After the suicide of my son, my concern for the repose of his soul caused me great anxiety. This concern resulted from my religious education in conflict with my understanding of a compassionate, forgiving God. None of the religious caretakers who tended us after his death offered any relief from my pain. Two years following my son's death, long after I had made my own peace with this, my research provided me with knowledge of suicide in religious history.
The following, in brief, is what I learned. These reflections are intended to relieve anxiety and concern other survivors may have about the religious connotations that surround a self-inflicted death. They do not lend acceptance to suicide as an act or solution.
The New Testament hails both Samson and Saul as great servants of God. Samson is noted as a great hero of the faith "of whom the world was not worthy". (Hebrews 11)
The advent of Christianity brought marked changes in attitudes toward suicide. At first there were many suicides by early Christians, especially by martyrs who found the attraction of the promised afterlife in paradise greater than the hardships of their life on earth.
The Church could ill afford to lose so many of its supporters at that time, and a quick halt to the rash of suicides was brought about in the 4th Century A.D. when St. Augustine codified the Church's official disapproval of suicide by placing it in a moral framework and condemning it as a grievous sin. As a result, in the Middle Ages, from about the 4th to the 13th century, when the Catholic Church held great sway in Europe, suicide became practically unknown.
Thomas Aquinas, in the 13th century, further specified the Church's attitude toward suicide in his great writings about Church and God, Summa Theologica, when he condemns suicide as unnatural and a usurpation of God's power to dispose at His discretion man's life, death and resurrection. Yet even in this writing, which was to become the center of Christian doctrine, Aquinas takes his arguments from Plato and Aristotle, not from the Bible.
During the 14th and 15th centuries (Renaissance) suicide was severely condemned. This period brought rise to the industrial revolution, the incorporation of the Protestant Ethic into Anglo-Saxon culture, and the rise of Puritanism, a religious outlook that also condemned poverty as sin and unworthiness.
In the first century A.D. two accounts are recorded. The first involved a group of Jewish soldiers under the command of Josephus. The second was in 73 A.D. when 953 Jews of Masada completed mass suicide to avoid Roman capture.
The TALMUD, written and codified during the early Christian era, specifically condemns suicide. The TALMUD's condemnation of suicide is based on the interpretation of Gen. 9:5 'For your lifeblood I will surely require a reckoning'. Only self-inflicted deaths under extreme situations were acceptable, such as in apostasy, ignominy, and disgrace of capture or torture. The victim and his family were punished by denial of regular burial and the customary rituals of mourning. The severity of this punishment caused rabbis of the time to consider a self-inflicted death as only those announced beforehand and carried out in front of eye witnesses. Modern Jewish scholars believe that the harshest Jewish treatment of suicide was partly due to the negative Christian influence on the subject. (Ch.W. Reines, "The Jewish Attitude Toward Suicide", Judaism, Vol. 10, Spring 1966, p.170.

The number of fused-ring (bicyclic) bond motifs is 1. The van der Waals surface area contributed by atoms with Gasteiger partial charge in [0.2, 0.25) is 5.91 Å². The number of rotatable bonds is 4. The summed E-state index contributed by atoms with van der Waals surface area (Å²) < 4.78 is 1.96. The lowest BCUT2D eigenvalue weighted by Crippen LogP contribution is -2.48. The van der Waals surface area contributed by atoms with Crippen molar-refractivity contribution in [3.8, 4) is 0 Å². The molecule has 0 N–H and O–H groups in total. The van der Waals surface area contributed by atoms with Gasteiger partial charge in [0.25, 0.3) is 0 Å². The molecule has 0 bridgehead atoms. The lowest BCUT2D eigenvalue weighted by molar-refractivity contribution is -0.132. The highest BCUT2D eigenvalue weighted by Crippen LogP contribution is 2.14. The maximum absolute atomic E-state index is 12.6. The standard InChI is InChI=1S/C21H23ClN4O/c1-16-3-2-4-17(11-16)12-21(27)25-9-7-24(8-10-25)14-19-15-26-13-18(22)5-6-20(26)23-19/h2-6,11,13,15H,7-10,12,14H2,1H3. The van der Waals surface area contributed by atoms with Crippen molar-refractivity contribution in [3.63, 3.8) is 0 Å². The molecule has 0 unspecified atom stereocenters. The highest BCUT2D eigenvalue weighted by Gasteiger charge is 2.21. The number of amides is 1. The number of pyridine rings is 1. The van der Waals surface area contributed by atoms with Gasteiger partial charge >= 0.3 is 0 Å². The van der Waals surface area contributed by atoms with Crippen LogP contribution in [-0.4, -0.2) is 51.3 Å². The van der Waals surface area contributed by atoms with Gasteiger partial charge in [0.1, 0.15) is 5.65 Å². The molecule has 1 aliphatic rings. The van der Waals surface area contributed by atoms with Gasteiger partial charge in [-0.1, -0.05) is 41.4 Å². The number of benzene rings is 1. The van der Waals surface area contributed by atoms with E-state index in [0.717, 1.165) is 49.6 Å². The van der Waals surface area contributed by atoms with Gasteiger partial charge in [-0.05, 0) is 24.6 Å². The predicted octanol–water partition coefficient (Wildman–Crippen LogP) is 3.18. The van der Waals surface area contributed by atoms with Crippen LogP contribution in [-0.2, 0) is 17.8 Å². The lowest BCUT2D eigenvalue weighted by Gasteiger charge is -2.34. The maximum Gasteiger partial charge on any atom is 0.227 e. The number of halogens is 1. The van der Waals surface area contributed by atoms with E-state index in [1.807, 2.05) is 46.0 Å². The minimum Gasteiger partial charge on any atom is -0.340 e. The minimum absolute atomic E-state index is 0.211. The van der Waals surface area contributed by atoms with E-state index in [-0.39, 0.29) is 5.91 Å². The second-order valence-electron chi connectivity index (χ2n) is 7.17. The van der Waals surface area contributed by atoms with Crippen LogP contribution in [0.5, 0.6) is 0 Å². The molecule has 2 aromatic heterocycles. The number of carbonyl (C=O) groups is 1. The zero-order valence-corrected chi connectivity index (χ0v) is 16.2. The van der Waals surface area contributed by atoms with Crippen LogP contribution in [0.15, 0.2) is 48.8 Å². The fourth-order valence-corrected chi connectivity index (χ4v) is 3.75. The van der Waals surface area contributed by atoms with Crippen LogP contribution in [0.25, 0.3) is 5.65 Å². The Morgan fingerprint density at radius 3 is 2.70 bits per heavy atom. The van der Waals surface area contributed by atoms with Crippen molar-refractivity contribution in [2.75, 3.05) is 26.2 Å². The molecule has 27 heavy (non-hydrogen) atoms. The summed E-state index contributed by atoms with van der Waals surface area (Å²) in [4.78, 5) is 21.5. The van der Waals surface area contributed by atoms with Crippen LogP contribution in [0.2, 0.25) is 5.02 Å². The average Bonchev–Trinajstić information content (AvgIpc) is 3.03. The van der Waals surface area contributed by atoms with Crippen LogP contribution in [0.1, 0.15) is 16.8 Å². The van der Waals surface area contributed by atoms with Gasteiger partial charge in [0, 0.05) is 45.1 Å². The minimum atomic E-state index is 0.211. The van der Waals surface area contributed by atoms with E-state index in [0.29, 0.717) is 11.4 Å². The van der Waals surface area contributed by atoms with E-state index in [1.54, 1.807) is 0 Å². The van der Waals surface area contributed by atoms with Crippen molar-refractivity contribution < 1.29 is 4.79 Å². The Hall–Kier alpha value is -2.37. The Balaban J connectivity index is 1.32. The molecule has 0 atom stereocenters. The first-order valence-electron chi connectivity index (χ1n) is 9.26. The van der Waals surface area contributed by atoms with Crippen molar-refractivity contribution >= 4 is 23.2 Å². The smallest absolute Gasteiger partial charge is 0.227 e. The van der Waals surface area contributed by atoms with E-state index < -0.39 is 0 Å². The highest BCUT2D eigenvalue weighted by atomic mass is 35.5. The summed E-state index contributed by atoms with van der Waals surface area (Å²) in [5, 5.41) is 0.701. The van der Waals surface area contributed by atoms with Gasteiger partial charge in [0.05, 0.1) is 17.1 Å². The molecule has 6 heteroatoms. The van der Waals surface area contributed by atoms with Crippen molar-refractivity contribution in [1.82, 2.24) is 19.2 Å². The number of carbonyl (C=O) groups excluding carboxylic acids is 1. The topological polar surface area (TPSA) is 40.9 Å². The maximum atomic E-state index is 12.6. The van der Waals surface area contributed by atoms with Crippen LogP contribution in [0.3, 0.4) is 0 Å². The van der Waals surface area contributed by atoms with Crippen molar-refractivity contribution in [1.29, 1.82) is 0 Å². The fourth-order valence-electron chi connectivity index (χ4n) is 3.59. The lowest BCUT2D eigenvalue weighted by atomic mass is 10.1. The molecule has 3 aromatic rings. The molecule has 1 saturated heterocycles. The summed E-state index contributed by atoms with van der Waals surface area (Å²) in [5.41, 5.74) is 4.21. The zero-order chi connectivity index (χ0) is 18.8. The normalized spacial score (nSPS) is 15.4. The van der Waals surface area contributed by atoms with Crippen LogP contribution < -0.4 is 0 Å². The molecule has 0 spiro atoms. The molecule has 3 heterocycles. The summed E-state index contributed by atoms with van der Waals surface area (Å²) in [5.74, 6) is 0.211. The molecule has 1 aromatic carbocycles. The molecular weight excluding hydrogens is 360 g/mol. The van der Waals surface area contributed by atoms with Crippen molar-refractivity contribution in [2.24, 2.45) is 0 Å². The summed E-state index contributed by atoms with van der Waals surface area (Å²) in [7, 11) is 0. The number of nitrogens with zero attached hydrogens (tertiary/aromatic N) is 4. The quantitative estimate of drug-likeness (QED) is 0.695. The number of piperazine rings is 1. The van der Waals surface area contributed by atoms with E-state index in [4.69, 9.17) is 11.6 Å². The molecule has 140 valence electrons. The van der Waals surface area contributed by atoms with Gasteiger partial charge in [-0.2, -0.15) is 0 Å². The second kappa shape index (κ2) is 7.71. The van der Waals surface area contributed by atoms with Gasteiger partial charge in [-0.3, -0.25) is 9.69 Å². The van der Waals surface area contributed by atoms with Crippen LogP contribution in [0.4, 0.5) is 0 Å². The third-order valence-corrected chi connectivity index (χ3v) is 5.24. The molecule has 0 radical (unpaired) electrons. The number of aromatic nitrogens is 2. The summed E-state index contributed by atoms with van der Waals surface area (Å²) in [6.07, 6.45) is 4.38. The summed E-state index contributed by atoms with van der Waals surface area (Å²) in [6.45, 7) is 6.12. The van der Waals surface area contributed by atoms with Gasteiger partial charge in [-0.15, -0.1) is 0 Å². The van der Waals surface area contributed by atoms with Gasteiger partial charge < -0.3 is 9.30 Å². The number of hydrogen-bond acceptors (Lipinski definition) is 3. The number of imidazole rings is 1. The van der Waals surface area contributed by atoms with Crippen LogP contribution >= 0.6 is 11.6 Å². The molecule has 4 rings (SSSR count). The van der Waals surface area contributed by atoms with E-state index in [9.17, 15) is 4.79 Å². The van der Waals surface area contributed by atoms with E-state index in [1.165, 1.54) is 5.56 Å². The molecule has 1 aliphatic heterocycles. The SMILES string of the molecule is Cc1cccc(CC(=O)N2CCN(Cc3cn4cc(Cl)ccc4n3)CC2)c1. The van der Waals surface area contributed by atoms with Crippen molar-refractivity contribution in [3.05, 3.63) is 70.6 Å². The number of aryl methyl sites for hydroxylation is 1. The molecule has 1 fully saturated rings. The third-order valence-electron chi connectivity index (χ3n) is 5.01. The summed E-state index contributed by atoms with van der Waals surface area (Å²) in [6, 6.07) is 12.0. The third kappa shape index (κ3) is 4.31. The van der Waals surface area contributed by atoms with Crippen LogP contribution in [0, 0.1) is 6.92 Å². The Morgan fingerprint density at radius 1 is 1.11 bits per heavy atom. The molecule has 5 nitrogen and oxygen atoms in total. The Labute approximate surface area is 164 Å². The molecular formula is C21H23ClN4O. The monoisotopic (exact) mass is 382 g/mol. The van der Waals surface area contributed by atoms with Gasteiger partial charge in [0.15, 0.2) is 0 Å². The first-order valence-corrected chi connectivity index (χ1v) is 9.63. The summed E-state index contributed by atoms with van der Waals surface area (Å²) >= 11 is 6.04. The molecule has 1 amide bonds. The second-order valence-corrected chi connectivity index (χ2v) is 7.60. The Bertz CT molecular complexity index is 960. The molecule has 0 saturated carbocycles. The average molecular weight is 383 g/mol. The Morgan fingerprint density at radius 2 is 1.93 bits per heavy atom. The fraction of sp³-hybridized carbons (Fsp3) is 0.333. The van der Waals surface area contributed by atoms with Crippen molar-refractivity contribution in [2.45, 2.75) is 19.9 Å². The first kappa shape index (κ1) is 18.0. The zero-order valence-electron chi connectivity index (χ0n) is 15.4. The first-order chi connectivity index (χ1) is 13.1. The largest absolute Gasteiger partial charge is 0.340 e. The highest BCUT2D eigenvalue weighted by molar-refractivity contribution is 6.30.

MOHAMMEDANIS always condemned suicide with the utmost severity, for one of the cardinal teachings of Mohammed was that the Divine Will was expressed in different ways and man must submit himself at all times.
BUDDHISM & BRAHMANISM were both sympathetic to suicide for it denied life's craving and passion. Most oriental philosophies had a common objective, to divorce the body from the soul so that the soul might occupy itself only with super sensual realities.
"The idea of suicide as a crime was a late, relatively sophisticated invention of Christianity strengthened by primitive fears, prejudices and superstitions…" (The Savage God, a study of suicide; A. Alvarez.)
John H. Hewett in After Suicide quotes "If there is forgiveness at all…there is surely forgiveness for suicide" (Karl Barth, Church Dogmatics, Vol. III/4, p. 405; tr by A.T. Mackay et all; T & T Clark, 1961).
Legal and social attitudes about suicide throughout history evolved from canonical law. During the Middle Ages the suicide was deemed as low as the lowest criminal and was discouraged by exhibition and desecration of the body, defamation of the memory and confiscation of the estate by the government, leaving the surviving family ostracized and destitute. Attempters were punished by flogging, imprisonment and were stripped of all social and financial assets. Desecration of the corpse and forfeiture of estate were not legally abolished in England until 1823. In 1961 England repealed its law making attempted suicide a crime; Canada repealed a similar law in 1972. As late as 1974 in the United States, attempting suicide was still considered a crime in nine states.
Compiled 1983, excerpts from The Savage God; A. Alvarez and After Suicide; John Hewett
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